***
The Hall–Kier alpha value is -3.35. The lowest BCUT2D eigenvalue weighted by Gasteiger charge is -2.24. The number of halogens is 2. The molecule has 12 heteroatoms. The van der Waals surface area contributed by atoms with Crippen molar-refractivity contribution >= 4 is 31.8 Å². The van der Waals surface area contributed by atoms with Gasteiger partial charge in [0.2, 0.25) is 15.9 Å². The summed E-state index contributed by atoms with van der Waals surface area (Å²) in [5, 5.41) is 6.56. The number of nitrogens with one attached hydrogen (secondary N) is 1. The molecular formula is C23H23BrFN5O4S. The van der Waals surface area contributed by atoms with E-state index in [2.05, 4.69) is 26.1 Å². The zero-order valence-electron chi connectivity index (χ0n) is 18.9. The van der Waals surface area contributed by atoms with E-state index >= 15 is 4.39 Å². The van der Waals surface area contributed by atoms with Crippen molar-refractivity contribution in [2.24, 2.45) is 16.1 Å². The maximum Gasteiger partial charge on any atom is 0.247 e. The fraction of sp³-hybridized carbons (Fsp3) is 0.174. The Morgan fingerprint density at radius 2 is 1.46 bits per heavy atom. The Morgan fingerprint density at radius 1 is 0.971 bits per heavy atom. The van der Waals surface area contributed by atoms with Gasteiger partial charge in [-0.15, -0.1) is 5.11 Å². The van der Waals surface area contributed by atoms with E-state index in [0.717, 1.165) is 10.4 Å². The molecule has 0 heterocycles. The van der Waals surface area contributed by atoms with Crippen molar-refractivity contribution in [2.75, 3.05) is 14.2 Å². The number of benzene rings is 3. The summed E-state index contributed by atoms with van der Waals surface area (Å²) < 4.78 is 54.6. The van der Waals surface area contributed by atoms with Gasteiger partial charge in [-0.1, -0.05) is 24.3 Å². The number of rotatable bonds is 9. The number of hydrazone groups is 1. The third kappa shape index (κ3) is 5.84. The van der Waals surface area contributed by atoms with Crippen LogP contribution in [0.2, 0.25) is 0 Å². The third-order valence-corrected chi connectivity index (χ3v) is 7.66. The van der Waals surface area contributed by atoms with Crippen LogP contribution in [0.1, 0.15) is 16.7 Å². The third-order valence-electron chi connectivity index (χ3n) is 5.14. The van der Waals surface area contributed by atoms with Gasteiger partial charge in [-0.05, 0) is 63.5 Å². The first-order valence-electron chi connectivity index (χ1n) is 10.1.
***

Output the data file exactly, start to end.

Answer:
The Hall–Kier alpha value is -3.35. The lowest BCUT2D eigenvalue weighted by Gasteiger charge is -2.24. The number of halogens is 2. The molecule has 12 heteroatoms. The van der Waals surface area contributed by atoms with Crippen molar-refractivity contribution >= 4 is 31.8 Å². The van der Waals surface area contributed by atoms with Gasteiger partial charge in [0.2, 0.25) is 15.9 Å². The summed E-state index contributed by atoms with van der Waals surface area (Å²) in [5, 5.41) is 6.56. The number of nitrogens with one attached hydrogen (secondary N) is 1. The molecular formula is C23H23BrFN5O4S. The van der Waals surface area contributed by atoms with E-state index in [2.05, 4.69) is 26.1 Å². The zero-order valence-electron chi connectivity index (χ0n) is 18.9. The van der Waals surface area contributed by atoms with E-state index >= 15 is 4.39 Å². The van der Waals surface area contributed by atoms with Crippen molar-refractivity contribution in [2.24, 2.45) is 16.1 Å². The maximum Gasteiger partial charge on any atom is 0.247 e. The fraction of sp³-hybridized carbons (Fsp3) is 0.174. The Morgan fingerprint density at radius 2 is 1.46 bits per heavy atom. The Morgan fingerprint density at radius 1 is 0.971 bits per heavy atom. The van der Waals surface area contributed by atoms with Gasteiger partial charge in [-0.15, -0.1) is 5.11 Å². The van der Waals surface area contributed by atoms with E-state index in [0.717, 1.165) is 10.4 Å². The molecule has 0 heterocycles. The van der Waals surface area contributed by atoms with Crippen molar-refractivity contribution in [2.75, 3.05) is 14.2 Å². The number of benzene rings is 3. The summed E-state index contributed by atoms with van der Waals surface area (Å²) < 4.78 is 54.6. The van der Waals surface area contributed by atoms with Gasteiger partial charge in [-0.1, -0.05) is 24.3 Å². The number of rotatable bonds is 9. The number of hydrazone groups is 1. The third kappa shape index (κ3) is 5.84. The van der Waals surface area contributed by atoms with Crippen LogP contribution in [0.2, 0.25) is 0 Å². The third-order valence-corrected chi connectivity index (χ3v) is 7.66. The van der Waals surface area contributed by atoms with Crippen LogP contribution in [0.1, 0.15) is 16.7 Å². The third-order valence-electron chi connectivity index (χ3n) is 5.14. The van der Waals surface area contributed by atoms with Gasteiger partial charge in [-0.05, 0) is 63.5 Å². The first-order valence-electron chi connectivity index (χ1n) is 10.1.